The impact of parental and child coping strategies on disease outcomes and emotional well-being in children with newly diagnosed inflammatory bowel disease
Wilson, Jennifer Kelly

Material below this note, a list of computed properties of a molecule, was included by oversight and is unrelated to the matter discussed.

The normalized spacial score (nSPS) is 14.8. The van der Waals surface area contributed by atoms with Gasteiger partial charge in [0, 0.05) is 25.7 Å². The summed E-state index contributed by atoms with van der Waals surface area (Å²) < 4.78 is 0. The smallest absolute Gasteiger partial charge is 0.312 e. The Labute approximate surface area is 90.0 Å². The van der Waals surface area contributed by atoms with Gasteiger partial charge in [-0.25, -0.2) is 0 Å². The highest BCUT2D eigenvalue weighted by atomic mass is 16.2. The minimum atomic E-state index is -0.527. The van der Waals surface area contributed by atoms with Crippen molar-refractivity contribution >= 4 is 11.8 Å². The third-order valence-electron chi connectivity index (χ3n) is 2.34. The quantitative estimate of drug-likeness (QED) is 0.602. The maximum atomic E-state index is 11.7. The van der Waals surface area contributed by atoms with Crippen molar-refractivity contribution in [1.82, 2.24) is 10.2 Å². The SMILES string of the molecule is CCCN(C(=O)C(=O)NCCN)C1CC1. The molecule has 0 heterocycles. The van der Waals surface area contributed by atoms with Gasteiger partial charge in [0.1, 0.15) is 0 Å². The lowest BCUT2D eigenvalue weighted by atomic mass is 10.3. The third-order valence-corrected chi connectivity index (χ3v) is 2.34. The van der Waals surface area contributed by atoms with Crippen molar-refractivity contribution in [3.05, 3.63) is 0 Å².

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BACKGROUND: Inflammatory Bowel Disease (IBD), including Crohn’s disease (CD) and ulcerative colitis (UC), are chronic inflammatory conditions of the bowel that display a rising prevalence in childhood and adolescence. The diagnosis of a chronic condition, such as IBD, in childhood can be overwhelming and stressful for both the patient and caregiver. Parents and family members can play a critical role in providing emotional support for children with newly diagnosed IBD. We hypothesized that dysfunctional patient and parental coping strategies would correlate with increased anxiety and depression in children, worsening clinical disease activity, and increased healthcare utilization. OBJECTIVE: The primary objective of the IBD Coping Study is to assess the stability of coping strategies and psychological stress over the first year following a new diagnosis of IBD. Secondarily, we aim to assess the impact of child and parental coping strategies on disease activity and emotional well-being over the year. METHODS: This is a prospective, longitudinal cohort study of children with newly diagnosed IBD and their parents at Boston Children's Hospital (BCH). Patients between the ages of 9 and 17 years old that have been diagnosed with CD, UC or Indeterminate colitis (IC) within the last 6 months, are English-speaking, and receive routine care at BCH are approached for participation in our study. Participation includes the completion of previously validated psychological metrics for both child and parent at baseline and then again 12 months later. Our instruments include the Children's Depression Inventory (CDI), the Screen for Child Anxiety Related Disorders (SCARED), the IMPACT-III Questionnaire, the Patient Health Questionnaire (PHQ-9), Healthcare Utilization Survey, Pediatric Inventory for Parents (PIP), and the Hospital Anxiety and Depression Scale (HADS). RESULTS: We screened 187 patients with IBD for participation in our study, and roughly 30% of them were eligible for recruitment. To date, we have enrolled a total of 30 patients. Of these patients, there was an equal distribution of male and female participants. The majority of patients were around 14 years of age at the time of IBD diagnosis with a greater number of patients with CD (17) currently represented. We are approaching patients on average about 1.5 months after their initial diagnosis. The baseline average Pediatric Ulcerative Colitis Activity Index (PUCAI) score was 21.15 ± 20.53, whereas the average Pediatric Crohn's Disease Activity Index (PCDAI) score was 3.75 ± 2.50. On CDI items, teenage girls and boys reported increased raw and standardized scores (Raw: 5.83 and 4.83, respectively; Standardized: 43.67 and 44.67, respectively) than their younger counterparts for depressive behaviors, including negative mood and interpersonal problems. Pediatric patients encountered as inpatients reported an overall lower quality of life on IMPACT-III items (103.29 ± 15.11) than those approached in the ambulatory setting (140.36 ± 7.50). On SCARED items, patients met criteria for the potential presence of one or more anxiety disorders. Inpatients also reported being bothered more frequently with respect to hindrances in their sleep, appetite, and daily routines on the PHQ-9 metric. Parents of children with newly diagnosed IBD rely on increased communication with their child's primary GI provider, and their scores reflected lower emotional functioning during an admission period when compared to scores reported during regular scheduled ambulatory visits. Scores collected from the HADS screen demonstrate that 6% and 33% of parents reported a score great enough to be considered a "borderline case" for depression and anxiety measures, respectively. Primary comparisons between child health assessments and parent healthcare utilization depicted concurrent elevations in the same child-parent pair at baseline. CONCLUSION: Our initial findings suggest a clear disparity between emotional stability in children and their parents in outpatient and inpatient settings following a new IBD diagnosis. Healthcare utilization by parents may be linked to adaptive or maladaptive coping, and continuation of our study will substantiate this prediction. In looking ahead, potential interventions may require approaches stratified by age, gender, and hospital setting. Our study supports the need for further investigations into the impact of targeted interventions that promote an improvement in overall quality of life in children with IBD and their family during the first year of post-diagnosis.